4. A focus detecting system according to claim 3, wherein said first, second and third image receiving elements are supported by a common base plate.
5. A focus detecting system according to claim 4, further comprising:
optical means for causing said first, second and third image receiving elements to receive the object image formed by said optical system substantially at said first, second and third positions, respectively.
6. A focus detecting system according to claim 5, wherein said base plate for supporting said first, second and third image receiving elements and said optical means are constructed into one unit.
7. A focus detecting system according to claim 6, wherein said unit further includes said circuit means.
8. A focus detecting system according to claim 7, wherein said unit further includes said deciding means.
9. A focus detecting system according to claim 2, wherein said detecting means includes:
image scanning means arranged to scan the object image formed by said optical system substantially at said first, second and third positions, said scanning means producing first, second and third scanning outputs corresponding to said object image at said first, second and third positions, respectively; and
circuit means connected with said scanning means to receive said first, second and third scanning outputs of said scanning means and to produce said first, second and third signals in accordance with the respective scanning outputs;
said deciding means being connected with said circuit means.
10. A focus detecting system according to claim 9, wherein said image scanning means includes:
first, second and third image scanning portions arranged to scan the object image formed by said optical system substantially at said first, second and third positions to produce said first, second and third scanning outputs.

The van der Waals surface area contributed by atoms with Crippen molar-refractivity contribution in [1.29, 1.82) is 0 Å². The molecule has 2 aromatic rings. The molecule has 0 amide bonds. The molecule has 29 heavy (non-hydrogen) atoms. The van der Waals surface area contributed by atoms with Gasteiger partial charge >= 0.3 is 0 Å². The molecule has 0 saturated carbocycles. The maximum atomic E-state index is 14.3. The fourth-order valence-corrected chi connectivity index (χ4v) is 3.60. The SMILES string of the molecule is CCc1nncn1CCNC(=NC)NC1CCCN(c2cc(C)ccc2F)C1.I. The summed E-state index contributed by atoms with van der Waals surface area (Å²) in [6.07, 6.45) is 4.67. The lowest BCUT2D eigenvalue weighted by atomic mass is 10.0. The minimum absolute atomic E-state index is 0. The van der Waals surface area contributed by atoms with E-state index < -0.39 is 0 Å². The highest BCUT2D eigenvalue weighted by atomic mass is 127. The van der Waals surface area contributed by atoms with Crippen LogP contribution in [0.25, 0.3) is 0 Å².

11. A focus detecting system according to claim 10, wherein said first, second and third image scanning portions are supported by a common base plate.
12. A focus detecting system according to claim 10 or 11, wherein said image scanning means is a semiconductor device of charge-coupled type.
13. A focus detecting system according to claim 10 or 11, wherein said image scanning means is a semiconductor device of MOS type.
14. A focus detecting system according to claim 12, wherein said image scanning means is so constructed that said first, second and third scanning outputs obtained by said first, second and third image scanning portions can be sequentially produced through a common output portion;
said circuit means being connected to said output portion.
15. A focus detecting system according to claim 13, wherein said image scanning means is so constructed that said first, second and third scanning outputs obtained by said first, second and third image scanning portions can be sequentially produced through a common output portion;
said circuit means being connected to said output portion.
16. A focus detecting system according to claim 10 or 11, wherein said image scanning means is so constructed that said first, second and third scanning outputs obtained by said first, second and third image scanning portions can be sequentially produced through a common output portion;
said circuit means being connected to said output portion.
17. A focus detecting system according to claim 10 or 11, further comprising:
optical means for causing said first, second and third image scanning portions of said image scanning means to receive the object image formed by said optical system substantially at said first, second and third positions, respectively.
18. A focus detecting system according to claim 17, wherein said image scanning means and said optical means are constructed into one unit.
19. A focus detecting system according to claim 18, wherein said unit further includes said circuit means.